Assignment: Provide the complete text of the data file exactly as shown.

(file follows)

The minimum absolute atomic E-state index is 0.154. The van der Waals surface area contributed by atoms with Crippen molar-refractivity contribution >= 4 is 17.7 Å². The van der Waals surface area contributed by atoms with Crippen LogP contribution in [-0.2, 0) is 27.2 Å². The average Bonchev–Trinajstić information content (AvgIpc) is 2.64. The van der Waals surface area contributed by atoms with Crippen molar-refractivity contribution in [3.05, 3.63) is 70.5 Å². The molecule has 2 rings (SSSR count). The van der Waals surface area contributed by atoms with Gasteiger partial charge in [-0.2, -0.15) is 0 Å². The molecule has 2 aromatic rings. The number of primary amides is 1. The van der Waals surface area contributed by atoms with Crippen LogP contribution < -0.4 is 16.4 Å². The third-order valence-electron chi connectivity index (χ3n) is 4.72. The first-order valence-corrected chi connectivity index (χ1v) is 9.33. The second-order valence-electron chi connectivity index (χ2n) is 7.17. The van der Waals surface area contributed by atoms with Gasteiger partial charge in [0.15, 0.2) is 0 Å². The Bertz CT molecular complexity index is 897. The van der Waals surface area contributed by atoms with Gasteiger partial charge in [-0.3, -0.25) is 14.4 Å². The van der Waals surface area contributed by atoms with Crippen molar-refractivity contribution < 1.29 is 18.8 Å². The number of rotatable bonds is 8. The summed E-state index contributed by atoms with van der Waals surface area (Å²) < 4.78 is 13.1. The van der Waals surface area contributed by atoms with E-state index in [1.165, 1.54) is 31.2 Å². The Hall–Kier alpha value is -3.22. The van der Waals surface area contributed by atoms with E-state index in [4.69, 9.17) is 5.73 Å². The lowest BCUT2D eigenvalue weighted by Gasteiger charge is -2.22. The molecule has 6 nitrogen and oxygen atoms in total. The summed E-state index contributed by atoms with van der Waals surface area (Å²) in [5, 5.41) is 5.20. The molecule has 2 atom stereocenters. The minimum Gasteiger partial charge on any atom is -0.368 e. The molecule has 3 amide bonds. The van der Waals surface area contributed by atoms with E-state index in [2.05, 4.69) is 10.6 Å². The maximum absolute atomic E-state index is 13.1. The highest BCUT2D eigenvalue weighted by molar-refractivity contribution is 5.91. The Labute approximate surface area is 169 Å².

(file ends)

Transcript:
The minimum absolute atomic E-state index is 0.154. The van der Waals surface area contributed by atoms with Crippen molar-refractivity contribution >= 4 is 17.7 Å². The van der Waals surface area contributed by atoms with Crippen LogP contribution in [-0.2, 0) is 27.2 Å². The average Bonchev–Trinajstić information content (AvgIpc) is 2.64. The van der Waals surface area contributed by atoms with Crippen molar-refractivity contribution in [3.05, 3.63) is 70.5 Å². The molecule has 2 rings (SSSR count). The van der Waals surface area contributed by atoms with Gasteiger partial charge in [-0.2, -0.15) is 0 Å². The molecule has 2 aromatic rings. The number of primary amides is 1. The van der Waals surface area contributed by atoms with Crippen LogP contribution < -0.4 is 16.4 Å². The third-order valence-electron chi connectivity index (χ3n) is 4.72. The first-order valence-corrected chi connectivity index (χ1v) is 9.33. The second-order valence-electron chi connectivity index (χ2n) is 7.17. The van der Waals surface area contributed by atoms with Gasteiger partial charge in [0.15, 0.2) is 0 Å². The Bertz CT molecular complexity index is 897. The van der Waals surface area contributed by atoms with Gasteiger partial charge in [-0.3, -0.25) is 14.4 Å². The van der Waals surface area contributed by atoms with Crippen molar-refractivity contribution < 1.29 is 18.8 Å². The number of rotatable bonds is 8. The summed E-state index contributed by atoms with van der Waals surface area (Å²) < 4.78 is 13.1. The van der Waals surface area contributed by atoms with E-state index in [1.165, 1.54) is 31.2 Å². The Hall–Kier alpha value is -3.22. The van der Waals surface area contributed by atoms with E-state index in [4.69, 9.17) is 5.73 Å². The lowest BCUT2D eigenvalue weighted by Gasteiger charge is -2.22. The molecule has 6 nitrogen and oxygen atoms in total. The summed E-state index contributed by atoms with van der Waals surface area (Å²) in [5, 5.41) is 5.20. The molecule has 2 atom stereocenters. The minimum Gasteiger partial charge on any atom is -0.368 e. The molecule has 3 amide bonds. The van der Waals surface area contributed by atoms with E-state index in [2.05, 4.69) is 10.6 Å². The maximum absolute atomic E-state index is 13.1. The highest BCUT2D eigenvalue weighted by molar-refractivity contribution is 5.91. The Labute approximate surface area is 169 Å².